This is one of the poorest areas of the city, yet locals were still friendly and smiled and greeted us. The contrast between the area and the glittering mega malls only a few kilometres away on Sukhumvit Road was staggering. I’ve seen a few things written online about this area and the hard work that goes on to support the communities in the slums by dedicated volunteers. They include Father Joe Maier, an American priest who has been helping people in the area through his Mercy Center for many years. If you are interested in finding out more about the area and maybe helping out, visit Mercy Center’s website.

Bang Kra Jao

We emerged out of the slum and made our way to the banks of the Chao Phraya where a longboat was waiting to take us across the water to Bang Kra Jao, an oasis in the city not renowned for its greenery.

hidden bangkok
Cross the Chap Phraya river. Source: ABC Biking

We cycled along farmland and plantations before turning off the main road and navigating a series of elevated concrete paths, turning at right angles and making our way through the heart of the area. Trees hung over us and we sometimes had to duck to avoid branches hitting us in the face. I slowed down to avoid a pretty big drop into the canals that often appeared on either side of the path, carrying water to the farms.

Bang Kra Jao
I think I almost fell into a canal seconds after this was taken. Source: ABC Biking

It was hard to believe that we were still in Bangkok. The difference between this idyllic, green piece of land and the skyscrapers and chaos of the city only across the river was incredible. We spotted wild birds, lizards and tropical vegetation as we zigzagged through what feels like an island, but is actually a peninsula round which Chao Phraya bends.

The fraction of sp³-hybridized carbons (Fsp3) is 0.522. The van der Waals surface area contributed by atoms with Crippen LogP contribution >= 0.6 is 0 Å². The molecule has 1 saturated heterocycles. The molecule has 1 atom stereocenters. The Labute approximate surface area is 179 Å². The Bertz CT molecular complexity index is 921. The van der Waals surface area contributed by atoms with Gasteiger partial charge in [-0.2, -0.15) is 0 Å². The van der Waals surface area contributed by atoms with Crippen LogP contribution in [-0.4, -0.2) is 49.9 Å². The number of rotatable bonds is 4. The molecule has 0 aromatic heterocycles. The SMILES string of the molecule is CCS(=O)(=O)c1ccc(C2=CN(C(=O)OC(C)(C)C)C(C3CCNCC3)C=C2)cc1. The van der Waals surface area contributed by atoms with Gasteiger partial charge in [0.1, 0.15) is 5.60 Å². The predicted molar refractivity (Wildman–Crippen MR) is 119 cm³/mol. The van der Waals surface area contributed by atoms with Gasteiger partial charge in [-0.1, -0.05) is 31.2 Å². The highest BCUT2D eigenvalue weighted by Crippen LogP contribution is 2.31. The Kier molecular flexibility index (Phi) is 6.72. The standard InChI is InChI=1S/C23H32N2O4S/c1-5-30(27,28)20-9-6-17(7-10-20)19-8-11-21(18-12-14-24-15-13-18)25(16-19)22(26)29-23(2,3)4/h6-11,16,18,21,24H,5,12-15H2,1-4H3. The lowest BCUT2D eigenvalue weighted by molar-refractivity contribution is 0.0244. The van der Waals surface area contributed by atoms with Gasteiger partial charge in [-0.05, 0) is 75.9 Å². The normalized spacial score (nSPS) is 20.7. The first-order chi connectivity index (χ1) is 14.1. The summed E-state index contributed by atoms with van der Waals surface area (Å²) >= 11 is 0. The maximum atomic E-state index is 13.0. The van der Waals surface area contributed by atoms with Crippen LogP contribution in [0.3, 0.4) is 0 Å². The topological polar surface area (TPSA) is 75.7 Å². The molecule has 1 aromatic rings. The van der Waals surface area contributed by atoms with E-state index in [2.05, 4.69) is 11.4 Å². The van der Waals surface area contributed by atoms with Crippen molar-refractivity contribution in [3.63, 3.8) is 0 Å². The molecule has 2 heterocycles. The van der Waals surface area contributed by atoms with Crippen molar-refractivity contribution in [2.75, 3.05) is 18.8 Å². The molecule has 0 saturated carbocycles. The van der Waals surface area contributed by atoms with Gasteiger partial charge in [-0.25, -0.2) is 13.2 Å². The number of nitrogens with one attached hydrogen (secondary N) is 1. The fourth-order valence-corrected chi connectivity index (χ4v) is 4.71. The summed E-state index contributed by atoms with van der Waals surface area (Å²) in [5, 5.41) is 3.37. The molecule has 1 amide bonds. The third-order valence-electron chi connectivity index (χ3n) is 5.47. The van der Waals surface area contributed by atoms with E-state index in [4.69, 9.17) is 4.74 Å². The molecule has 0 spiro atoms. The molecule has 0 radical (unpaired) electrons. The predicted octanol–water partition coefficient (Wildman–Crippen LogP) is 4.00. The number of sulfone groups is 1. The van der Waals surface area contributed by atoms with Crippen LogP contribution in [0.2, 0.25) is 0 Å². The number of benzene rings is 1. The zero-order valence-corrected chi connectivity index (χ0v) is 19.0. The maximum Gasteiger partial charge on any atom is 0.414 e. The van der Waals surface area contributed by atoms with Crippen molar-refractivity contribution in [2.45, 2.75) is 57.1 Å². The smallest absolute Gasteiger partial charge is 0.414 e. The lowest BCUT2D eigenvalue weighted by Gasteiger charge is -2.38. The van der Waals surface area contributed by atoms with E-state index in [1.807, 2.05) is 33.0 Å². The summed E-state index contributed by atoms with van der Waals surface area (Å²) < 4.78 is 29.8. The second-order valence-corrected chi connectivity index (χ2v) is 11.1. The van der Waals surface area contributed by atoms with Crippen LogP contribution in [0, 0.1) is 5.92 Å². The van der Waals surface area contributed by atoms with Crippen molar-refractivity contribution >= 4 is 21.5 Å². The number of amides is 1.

Bang Kra Jao
The cycling paths on Bang Kra Jao

There are people living in the area who commute to Bangkok – I don’t blame them for choosing this beautiful place as their home base. It really couldn’t be further removed from the hustle and bustle of Bangkok!

We soon stopped for a drinks break at a local café – the heat was making it difficult to ride and we were already covered in sweat. Cooling down with a bottle of ice cold water was exactly what we needed!

Marcel managed to drag us back on the bikes and we rode a while longer, navigating a few more paths. My balance clearly needs work as only a last-second save from a Portuguese guy on the trip saved me and the bike from a dip in the canal.

Bang Kra Jao
Cycling in Bang Kra Jao. Source: ABC Biking

After a few more turns, we emerged back by the river and waited as the longboat pulled up to take us back to the other side. We loaded our bikes and made the short crossing, a cool breeze carrying the smells of the city towards us. We cycled back along busy roads, weaving in and out of rush hour traffic and already longing for another cool drink. Our wishes were soon fulfilled as we pulled up back at ABC’s offices, tired but still buzzing from our look into Bangkok’s hidden treasures.